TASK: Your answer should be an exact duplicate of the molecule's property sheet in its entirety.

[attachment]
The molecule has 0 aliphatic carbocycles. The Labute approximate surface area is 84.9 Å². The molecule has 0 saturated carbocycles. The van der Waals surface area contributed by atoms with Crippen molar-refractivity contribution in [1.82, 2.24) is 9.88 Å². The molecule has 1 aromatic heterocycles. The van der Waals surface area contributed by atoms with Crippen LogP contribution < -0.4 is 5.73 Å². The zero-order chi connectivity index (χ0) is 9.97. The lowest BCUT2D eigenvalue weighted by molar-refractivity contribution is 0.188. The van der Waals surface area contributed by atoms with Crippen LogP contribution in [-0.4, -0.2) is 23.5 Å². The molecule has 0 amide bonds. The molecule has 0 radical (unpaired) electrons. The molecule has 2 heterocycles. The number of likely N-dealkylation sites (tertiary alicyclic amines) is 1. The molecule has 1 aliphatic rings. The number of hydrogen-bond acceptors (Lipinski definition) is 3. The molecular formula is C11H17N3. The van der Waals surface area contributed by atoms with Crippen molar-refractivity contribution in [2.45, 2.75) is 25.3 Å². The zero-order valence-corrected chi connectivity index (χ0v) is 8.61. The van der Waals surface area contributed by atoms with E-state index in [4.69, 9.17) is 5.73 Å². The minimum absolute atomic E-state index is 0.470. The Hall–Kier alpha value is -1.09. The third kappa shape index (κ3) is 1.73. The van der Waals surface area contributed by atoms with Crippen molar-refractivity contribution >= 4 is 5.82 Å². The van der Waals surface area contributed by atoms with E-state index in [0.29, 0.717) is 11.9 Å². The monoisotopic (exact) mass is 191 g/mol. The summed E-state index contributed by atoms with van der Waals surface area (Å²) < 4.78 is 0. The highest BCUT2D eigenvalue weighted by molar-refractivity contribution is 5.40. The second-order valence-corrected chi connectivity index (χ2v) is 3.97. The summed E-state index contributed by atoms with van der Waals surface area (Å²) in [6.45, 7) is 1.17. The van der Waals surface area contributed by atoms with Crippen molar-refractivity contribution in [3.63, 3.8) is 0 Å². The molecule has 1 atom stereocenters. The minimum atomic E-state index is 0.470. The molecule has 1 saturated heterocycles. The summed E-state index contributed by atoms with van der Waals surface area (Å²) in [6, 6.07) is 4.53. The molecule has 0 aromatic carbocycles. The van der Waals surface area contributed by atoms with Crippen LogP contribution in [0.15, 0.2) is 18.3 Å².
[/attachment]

The molecule has 0 aliphatic carbocycles. The Labute approximate surface area is 84.9 Å². The molecule has 0 saturated carbocycles. The van der Waals surface area contributed by atoms with Crippen molar-refractivity contribution in [1.82, 2.24) is 9.88 Å². The molecule has 1 aromatic heterocycles. The van der Waals surface area contributed by atoms with Crippen LogP contribution < -0.4 is 5.73 Å². The zero-order chi connectivity index (χ0) is 9.97. The lowest BCUT2D eigenvalue weighted by molar-refractivity contribution is 0.188. The van der Waals surface area contributed by atoms with Crippen LogP contribution in [-0.4, -0.2) is 23.5 Å². The molecule has 0 amide bonds. The molecule has 0 radical (unpaired) electrons. The molecule has 2 heterocycles. The number of likely N-dealkylation sites (tertiary alicyclic amines) is 1. The molecule has 1 aliphatic rings. The number of hydrogen-bond acceptors (Lipinski definition) is 3. The molecular formula is C11H17N3. The van der Waals surface area contributed by atoms with Crippen molar-refractivity contribution in [2.45, 2.75) is 25.3 Å². The zero-order valence-corrected chi connectivity index (χ0v) is 8.61. The van der Waals surface area contributed by atoms with E-state index in [4.69, 9.17) is 5.73 Å². The minimum absolute atomic E-state index is 0.470. The Hall–Kier alpha value is -1.09. The third kappa shape index (κ3) is 1.73. The van der Waals surface area contributed by atoms with Crippen molar-refractivity contribution >= 4 is 5.82 Å². The van der Waals surface area contributed by atoms with E-state index in [0.29, 0.717) is 11.9 Å². The monoisotopic (exact) mass is 191 g/mol. The summed E-state index contributed by atoms with van der Waals surface area (Å²) < 4.78 is 0. The highest BCUT2D eigenvalue weighted by molar-refractivity contribution is 5.40. The second-order valence-corrected chi connectivity index (χ2v) is 3.97. The summed E-state index contributed by atoms with van der Waals surface area (Å²) in [6.45, 7) is 1.17. The van der Waals surface area contributed by atoms with Crippen molar-refractivity contribution in [3.63, 3.8) is 0 Å². The molecule has 1 atom stereocenters. The minimum atomic E-state index is 0.470. The molecule has 1 saturated heterocycles. The summed E-state index contributed by atoms with van der Waals surface area (Å²) in [6, 6.07) is 4.53. The molecule has 0 aromatic carbocycles. The van der Waals surface area contributed by atoms with Crippen LogP contribution in [0.15, 0.2) is 18.3 Å².